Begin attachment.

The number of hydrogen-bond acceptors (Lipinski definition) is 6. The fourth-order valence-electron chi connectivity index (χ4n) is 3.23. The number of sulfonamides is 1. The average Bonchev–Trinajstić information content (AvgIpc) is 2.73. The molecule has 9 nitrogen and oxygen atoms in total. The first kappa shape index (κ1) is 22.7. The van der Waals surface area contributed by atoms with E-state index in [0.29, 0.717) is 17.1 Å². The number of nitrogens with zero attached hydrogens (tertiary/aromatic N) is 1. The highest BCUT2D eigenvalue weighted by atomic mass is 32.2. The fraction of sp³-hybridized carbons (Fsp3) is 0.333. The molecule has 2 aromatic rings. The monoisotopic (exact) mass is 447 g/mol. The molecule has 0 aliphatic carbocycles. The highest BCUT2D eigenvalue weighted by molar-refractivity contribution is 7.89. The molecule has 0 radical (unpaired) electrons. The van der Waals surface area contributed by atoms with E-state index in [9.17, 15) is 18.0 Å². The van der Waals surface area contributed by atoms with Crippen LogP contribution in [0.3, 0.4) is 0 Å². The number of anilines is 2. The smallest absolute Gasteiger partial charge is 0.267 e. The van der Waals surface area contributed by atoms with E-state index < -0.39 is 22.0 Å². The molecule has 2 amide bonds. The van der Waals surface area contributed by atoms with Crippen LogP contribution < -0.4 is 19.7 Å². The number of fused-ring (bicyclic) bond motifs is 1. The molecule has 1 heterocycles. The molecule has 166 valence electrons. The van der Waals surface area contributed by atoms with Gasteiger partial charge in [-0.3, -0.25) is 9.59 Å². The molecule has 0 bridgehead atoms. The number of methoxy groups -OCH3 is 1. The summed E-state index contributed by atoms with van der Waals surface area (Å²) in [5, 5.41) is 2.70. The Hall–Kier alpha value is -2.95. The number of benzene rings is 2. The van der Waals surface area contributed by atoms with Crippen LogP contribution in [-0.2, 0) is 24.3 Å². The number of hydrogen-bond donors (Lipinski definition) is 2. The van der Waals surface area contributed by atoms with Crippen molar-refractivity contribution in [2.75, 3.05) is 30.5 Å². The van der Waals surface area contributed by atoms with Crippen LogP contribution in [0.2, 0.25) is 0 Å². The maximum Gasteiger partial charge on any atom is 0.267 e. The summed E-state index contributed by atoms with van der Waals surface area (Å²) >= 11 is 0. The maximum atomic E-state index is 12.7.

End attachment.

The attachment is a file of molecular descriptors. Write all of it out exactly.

The number of hydrogen-bond acceptors (Lipinski definition) is 6. The fourth-order valence-electron chi connectivity index (χ4n) is 3.23. The number of sulfonamides is 1. The average Bonchev–Trinajstić information content (AvgIpc) is 2.73. The molecule has 9 nitrogen and oxygen atoms in total. The first kappa shape index (κ1) is 22.7. The van der Waals surface area contributed by atoms with E-state index in [0.29, 0.717) is 17.1 Å². The number of nitrogens with zero attached hydrogens (tertiary/aromatic N) is 1. The highest BCUT2D eigenvalue weighted by atomic mass is 32.2. The fraction of sp³-hybridized carbons (Fsp3) is 0.333. The molecule has 2 aromatic rings. The monoisotopic (exact) mass is 447 g/mol. The molecule has 0 aliphatic carbocycles. The highest BCUT2D eigenvalue weighted by molar-refractivity contribution is 7.89. The molecule has 0 radical (unpaired) electrons. The van der Waals surface area contributed by atoms with E-state index in [9.17, 15) is 18.0 Å². The van der Waals surface area contributed by atoms with Crippen LogP contribution in [0.3, 0.4) is 0 Å². The number of anilines is 2. The smallest absolute Gasteiger partial charge is 0.267 e. The van der Waals surface area contributed by atoms with E-state index < -0.39 is 22.0 Å². The molecule has 2 amide bonds. The van der Waals surface area contributed by atoms with Crippen LogP contribution < -0.4 is 19.7 Å². The number of fused-ring (bicyclic) bond motifs is 1. The molecule has 1 heterocycles. The molecule has 166 valence electrons. The van der Waals surface area contributed by atoms with Gasteiger partial charge in [-0.3, -0.25) is 9.59 Å². The molecule has 0 bridgehead atoms. The number of methoxy groups -OCH3 is 1. The summed E-state index contributed by atoms with van der Waals surface area (Å²) in [5, 5.41) is 2.70. The Hall–Kier alpha value is -2.95. The number of benzene rings is 2. The van der Waals surface area contributed by atoms with Crippen LogP contribution in [-0.2, 0) is 24.3 Å². The number of hydrogen-bond donors (Lipinski definition) is 2. The van der Waals surface area contributed by atoms with Crippen molar-refractivity contribution in [2.75, 3.05) is 30.5 Å². The van der Waals surface area contributed by atoms with Crippen LogP contribution in [0.2, 0.25) is 0 Å². The maximum Gasteiger partial charge on any atom is 0.267 e. The summed E-state index contributed by atoms with van der Waals surface area (Å²) >= 11 is 0. The maximum atomic E-state index is 12.7.